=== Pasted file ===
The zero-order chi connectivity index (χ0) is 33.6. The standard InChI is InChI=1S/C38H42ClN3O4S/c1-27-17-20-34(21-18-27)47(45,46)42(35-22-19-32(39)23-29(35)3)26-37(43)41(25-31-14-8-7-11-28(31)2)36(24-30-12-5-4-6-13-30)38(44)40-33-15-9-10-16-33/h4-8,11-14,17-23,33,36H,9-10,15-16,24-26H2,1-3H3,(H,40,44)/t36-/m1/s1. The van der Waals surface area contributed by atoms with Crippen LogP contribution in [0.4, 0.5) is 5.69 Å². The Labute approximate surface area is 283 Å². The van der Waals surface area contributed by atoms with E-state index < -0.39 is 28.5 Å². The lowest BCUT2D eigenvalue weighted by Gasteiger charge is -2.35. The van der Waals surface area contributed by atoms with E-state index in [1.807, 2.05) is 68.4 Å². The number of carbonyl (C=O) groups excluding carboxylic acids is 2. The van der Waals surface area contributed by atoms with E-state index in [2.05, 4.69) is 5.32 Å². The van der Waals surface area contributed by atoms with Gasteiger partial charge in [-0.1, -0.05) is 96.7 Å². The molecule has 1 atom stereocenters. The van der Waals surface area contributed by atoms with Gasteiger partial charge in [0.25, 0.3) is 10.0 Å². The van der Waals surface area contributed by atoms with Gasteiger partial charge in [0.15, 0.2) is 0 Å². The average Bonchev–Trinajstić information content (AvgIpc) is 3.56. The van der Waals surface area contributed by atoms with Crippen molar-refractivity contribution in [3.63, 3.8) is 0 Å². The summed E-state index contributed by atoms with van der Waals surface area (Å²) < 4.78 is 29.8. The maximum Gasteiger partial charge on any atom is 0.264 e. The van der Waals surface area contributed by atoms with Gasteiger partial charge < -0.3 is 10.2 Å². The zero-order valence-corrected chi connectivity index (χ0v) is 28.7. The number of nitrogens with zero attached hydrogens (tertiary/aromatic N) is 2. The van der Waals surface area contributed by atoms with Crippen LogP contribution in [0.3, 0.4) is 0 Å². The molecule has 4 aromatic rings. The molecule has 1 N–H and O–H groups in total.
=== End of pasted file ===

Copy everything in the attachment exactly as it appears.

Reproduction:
The zero-order chi connectivity index (χ0) is 33.6. The standard InChI is InChI=1S/C38H42ClN3O4S/c1-27-17-20-34(21-18-27)47(45,46)42(35-22-19-32(39)23-29(35)3)26-37(43)41(25-31-14-8-7-11-28(31)2)36(24-30-12-5-4-6-13-30)38(44)40-33-15-9-10-16-33/h4-8,11-14,17-23,33,36H,9-10,15-16,24-26H2,1-3H3,(H,40,44)/t36-/m1/s1. The van der Waals surface area contributed by atoms with Crippen LogP contribution in [0.4, 0.5) is 5.69 Å². The Labute approximate surface area is 283 Å². The van der Waals surface area contributed by atoms with E-state index < -0.39 is 28.5 Å². The lowest BCUT2D eigenvalue weighted by Gasteiger charge is -2.35. The van der Waals surface area contributed by atoms with E-state index in [1.807, 2.05) is 68.4 Å². The number of carbonyl (C=O) groups excluding carboxylic acids is 2. The van der Waals surface area contributed by atoms with E-state index in [2.05, 4.69) is 5.32 Å². The van der Waals surface area contributed by atoms with Gasteiger partial charge in [-0.1, -0.05) is 96.7 Å². The molecule has 1 atom stereocenters. The van der Waals surface area contributed by atoms with Gasteiger partial charge in [0.25, 0.3) is 10.0 Å². The van der Waals surface area contributed by atoms with Gasteiger partial charge in [0.15, 0.2) is 0 Å². The average Bonchev–Trinajstić information content (AvgIpc) is 3.56. The van der Waals surface area contributed by atoms with Crippen molar-refractivity contribution in [3.63, 3.8) is 0 Å². The summed E-state index contributed by atoms with van der Waals surface area (Å²) < 4.78 is 29.8. The maximum Gasteiger partial charge on any atom is 0.264 e. The van der Waals surface area contributed by atoms with Gasteiger partial charge < -0.3 is 10.2 Å². The zero-order valence-corrected chi connectivity index (χ0v) is 28.7. The number of nitrogens with zero attached hydrogens (tertiary/aromatic N) is 2. The van der Waals surface area contributed by atoms with Crippen LogP contribution in [0.3, 0.4) is 0 Å². The molecule has 4 aromatic rings. The molecule has 1 N–H and O–H groups in total.